Bouncing Back.

Rochester, VT –  When Words Count Writers Retreat

I am back in Vermont working on my book.  Yesterday was a beautiful day and this morning I awoke to a blizzard.  I remember years ago saying, “The only way I will ever complete a book is to go to New England in the dead of the winter, rent a house with no television, and have enough food to last me (because I’m definitely not up to braving the cold). Then I’ll have to write just to amuse myself.”  Where I am, in this circa 1850’s inn isn’t quite that, but it’s close. I didn’t bring a car here so there is no going to town because I MUST have a latte. There is a TV but I am deliberately avoiding it.  And meals are provided so I won’t go hungry (quite the opposite, in fact.)

I am missing Bill. He would love it here; there are ski slopes nearby. Ironically, the topic of my book is emotional resilience and there has never been a more difficult time for me to feel that I have such a thing. But I do. And so do you.

As people tell me their stories—in person, by telephone and in emails—I am in awe of what we can endure. What is even more awe inspiring are those who don’t simply endure but come through hardship and, at the end, have a smile on their faces. Those are the ones who will just not stay down, no matter what happens.  Then there are those who never seem to know there is anywhere but down.  I have been both and in my book I explore what happened that made me take a turn toward the light.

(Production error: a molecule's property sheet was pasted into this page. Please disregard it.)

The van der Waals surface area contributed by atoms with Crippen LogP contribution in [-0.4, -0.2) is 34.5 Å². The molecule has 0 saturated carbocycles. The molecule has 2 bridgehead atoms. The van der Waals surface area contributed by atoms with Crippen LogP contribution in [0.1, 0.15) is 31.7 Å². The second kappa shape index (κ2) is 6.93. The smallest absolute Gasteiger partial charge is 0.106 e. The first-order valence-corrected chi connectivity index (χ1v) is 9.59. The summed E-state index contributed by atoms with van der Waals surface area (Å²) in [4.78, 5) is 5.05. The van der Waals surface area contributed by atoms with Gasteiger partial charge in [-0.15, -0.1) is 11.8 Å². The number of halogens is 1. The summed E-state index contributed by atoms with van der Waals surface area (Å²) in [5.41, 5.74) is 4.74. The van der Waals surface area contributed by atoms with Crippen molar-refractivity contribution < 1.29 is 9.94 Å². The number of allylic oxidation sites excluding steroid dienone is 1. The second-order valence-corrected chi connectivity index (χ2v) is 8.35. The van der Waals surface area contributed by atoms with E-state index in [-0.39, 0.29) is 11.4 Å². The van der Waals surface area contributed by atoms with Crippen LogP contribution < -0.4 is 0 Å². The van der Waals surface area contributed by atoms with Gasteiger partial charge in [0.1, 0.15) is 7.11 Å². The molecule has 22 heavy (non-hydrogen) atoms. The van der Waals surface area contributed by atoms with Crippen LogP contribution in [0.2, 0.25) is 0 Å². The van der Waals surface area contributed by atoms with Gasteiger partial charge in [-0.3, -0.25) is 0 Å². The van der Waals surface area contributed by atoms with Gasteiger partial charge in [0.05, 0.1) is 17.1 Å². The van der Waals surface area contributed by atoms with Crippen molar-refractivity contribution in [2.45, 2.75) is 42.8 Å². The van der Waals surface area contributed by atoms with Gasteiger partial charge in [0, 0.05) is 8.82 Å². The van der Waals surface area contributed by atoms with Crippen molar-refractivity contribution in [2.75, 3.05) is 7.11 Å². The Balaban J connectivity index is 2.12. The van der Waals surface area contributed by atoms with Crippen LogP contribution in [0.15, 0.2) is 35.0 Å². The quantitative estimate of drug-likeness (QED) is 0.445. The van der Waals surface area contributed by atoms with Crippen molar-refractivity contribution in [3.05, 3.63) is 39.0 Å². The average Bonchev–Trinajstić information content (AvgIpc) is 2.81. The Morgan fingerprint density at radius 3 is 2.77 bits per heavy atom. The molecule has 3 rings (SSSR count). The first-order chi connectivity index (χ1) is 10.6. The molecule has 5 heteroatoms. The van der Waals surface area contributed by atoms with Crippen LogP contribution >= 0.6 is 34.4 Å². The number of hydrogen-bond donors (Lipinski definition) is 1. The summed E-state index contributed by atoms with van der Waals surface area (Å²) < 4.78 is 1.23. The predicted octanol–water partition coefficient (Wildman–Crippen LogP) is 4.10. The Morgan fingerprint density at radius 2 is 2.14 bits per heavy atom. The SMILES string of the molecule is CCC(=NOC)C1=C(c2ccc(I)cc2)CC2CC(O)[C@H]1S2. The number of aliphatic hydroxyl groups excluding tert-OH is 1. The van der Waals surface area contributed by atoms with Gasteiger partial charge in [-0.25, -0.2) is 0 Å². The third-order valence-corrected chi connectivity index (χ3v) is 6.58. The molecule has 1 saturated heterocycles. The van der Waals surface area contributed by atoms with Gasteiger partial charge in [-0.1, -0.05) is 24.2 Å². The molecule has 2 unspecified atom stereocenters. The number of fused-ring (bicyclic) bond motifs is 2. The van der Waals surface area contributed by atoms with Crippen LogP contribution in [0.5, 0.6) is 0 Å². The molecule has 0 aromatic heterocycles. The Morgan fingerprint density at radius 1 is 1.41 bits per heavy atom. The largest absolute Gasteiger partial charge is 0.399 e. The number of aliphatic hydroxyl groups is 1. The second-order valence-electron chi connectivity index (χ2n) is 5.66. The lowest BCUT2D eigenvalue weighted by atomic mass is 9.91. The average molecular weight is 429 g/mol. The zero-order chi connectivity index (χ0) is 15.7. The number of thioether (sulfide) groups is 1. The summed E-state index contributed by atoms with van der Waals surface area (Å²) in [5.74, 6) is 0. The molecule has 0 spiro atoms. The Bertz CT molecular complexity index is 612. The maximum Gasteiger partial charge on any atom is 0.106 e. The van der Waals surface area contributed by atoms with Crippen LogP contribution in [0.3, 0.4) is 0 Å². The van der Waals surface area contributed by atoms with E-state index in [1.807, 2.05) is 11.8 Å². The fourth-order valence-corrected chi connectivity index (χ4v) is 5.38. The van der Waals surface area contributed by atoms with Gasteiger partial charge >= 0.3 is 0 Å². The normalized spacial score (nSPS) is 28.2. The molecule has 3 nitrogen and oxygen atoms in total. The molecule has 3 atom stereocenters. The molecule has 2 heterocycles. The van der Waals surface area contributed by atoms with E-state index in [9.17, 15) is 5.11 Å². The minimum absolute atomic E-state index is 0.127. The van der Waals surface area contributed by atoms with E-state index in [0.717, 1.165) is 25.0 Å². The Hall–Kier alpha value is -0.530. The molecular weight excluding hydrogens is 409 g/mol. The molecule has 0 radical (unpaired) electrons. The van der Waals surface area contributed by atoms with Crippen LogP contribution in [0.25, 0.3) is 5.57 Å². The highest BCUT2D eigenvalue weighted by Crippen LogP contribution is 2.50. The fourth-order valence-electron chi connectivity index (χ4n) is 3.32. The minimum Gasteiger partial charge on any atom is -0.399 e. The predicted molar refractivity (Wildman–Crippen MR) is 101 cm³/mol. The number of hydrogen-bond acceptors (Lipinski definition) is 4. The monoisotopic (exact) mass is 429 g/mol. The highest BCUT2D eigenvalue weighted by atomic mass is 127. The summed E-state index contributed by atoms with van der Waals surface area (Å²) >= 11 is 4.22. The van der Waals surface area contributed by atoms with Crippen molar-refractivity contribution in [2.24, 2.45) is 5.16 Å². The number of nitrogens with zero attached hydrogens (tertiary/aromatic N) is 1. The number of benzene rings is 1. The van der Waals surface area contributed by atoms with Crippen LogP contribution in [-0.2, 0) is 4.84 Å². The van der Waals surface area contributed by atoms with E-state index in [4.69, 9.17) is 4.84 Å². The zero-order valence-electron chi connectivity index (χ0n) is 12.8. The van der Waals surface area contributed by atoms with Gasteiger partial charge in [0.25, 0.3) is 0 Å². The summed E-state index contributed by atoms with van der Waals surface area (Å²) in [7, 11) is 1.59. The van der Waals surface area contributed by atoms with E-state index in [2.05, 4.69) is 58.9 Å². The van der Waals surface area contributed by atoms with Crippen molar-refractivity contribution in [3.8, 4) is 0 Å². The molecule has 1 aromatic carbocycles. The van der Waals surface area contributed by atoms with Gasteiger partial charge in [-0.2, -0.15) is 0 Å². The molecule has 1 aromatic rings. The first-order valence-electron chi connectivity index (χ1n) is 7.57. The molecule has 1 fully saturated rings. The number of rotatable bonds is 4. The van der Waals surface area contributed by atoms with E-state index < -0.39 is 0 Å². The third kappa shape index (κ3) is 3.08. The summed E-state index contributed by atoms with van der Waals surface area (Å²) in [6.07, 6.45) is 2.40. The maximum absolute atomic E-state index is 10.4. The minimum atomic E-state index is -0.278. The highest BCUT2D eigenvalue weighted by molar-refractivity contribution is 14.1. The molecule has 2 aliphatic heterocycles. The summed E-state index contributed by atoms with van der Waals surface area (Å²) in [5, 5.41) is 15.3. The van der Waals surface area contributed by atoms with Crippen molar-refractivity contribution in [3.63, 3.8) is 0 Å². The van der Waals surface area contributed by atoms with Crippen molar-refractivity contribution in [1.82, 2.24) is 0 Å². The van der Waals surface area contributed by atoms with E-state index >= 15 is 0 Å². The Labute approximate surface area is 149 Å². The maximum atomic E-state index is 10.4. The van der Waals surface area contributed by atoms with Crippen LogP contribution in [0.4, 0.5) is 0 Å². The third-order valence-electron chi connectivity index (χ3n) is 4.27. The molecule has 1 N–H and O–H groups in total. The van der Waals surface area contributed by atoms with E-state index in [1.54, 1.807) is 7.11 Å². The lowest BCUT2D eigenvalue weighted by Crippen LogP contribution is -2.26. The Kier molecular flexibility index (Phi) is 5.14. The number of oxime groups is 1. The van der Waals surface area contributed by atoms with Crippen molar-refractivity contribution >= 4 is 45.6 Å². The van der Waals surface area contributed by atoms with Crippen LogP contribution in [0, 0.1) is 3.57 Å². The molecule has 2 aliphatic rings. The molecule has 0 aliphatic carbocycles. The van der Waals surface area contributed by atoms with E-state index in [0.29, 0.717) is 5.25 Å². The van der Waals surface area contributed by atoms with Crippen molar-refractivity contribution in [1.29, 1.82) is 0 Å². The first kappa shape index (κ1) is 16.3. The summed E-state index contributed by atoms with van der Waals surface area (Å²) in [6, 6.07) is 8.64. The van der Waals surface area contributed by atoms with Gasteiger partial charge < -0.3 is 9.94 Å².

Today’s harsh weather has me wondering whether environment has anything to do with it. Not with causing a negative outlook but in keeping us there. I was raised in a suburb of Boston and, as a child faced some difficult situations that drew me into depression. Years later, I attributed my bad disposition to the fact that in the unpredictable New England weather, I was often cold. A friend of mine would joke,  “You mean all you needed was an electric blanket?” Now we are aware of SAD (seasonal affective disorder) that has to do with deprivation of sunlight and it’s affect on mood. There are even special electrical lights for treatment.  Perhaps I had SAD and it exacerbated my depression.

What interests me is that (and this is a generality) people who live in the harsher, four season weather seem to be more conservative in their personalities and outlooks and those who live where there are no harsh winters seem to have sunnier outlooks, if you’ll pardon the pun. In New England, we could trace it back to our stern, Puritan ancestors but I wonder if fighting the elements leaves us too tired to smile very often.  I have noticed that, in the harsher weather places, there are more smiles in the summer.  And maybe the happiest of those who live in sunny climes are the transplants who left the cold to come to the sun.

What do you think?  Do you think the weather has an impact on disposition or is it more cultural?  If not weather, what do you think makes the difference between those who come through hardship and find joy again, and those who never seem to recover?

Seven months after Bill’s death, I have good days and bad. What continues to amaze me is how quickly I can bounce back.  Because I was simply unable to do that as a youth, I am grateful for that ability now.  Maybe it’s Nature’s way. As we get older, we face more loss and we need more emotional resilience. If you have it, and I’ll bet you do, put it on your gratitude list. It is a great gift.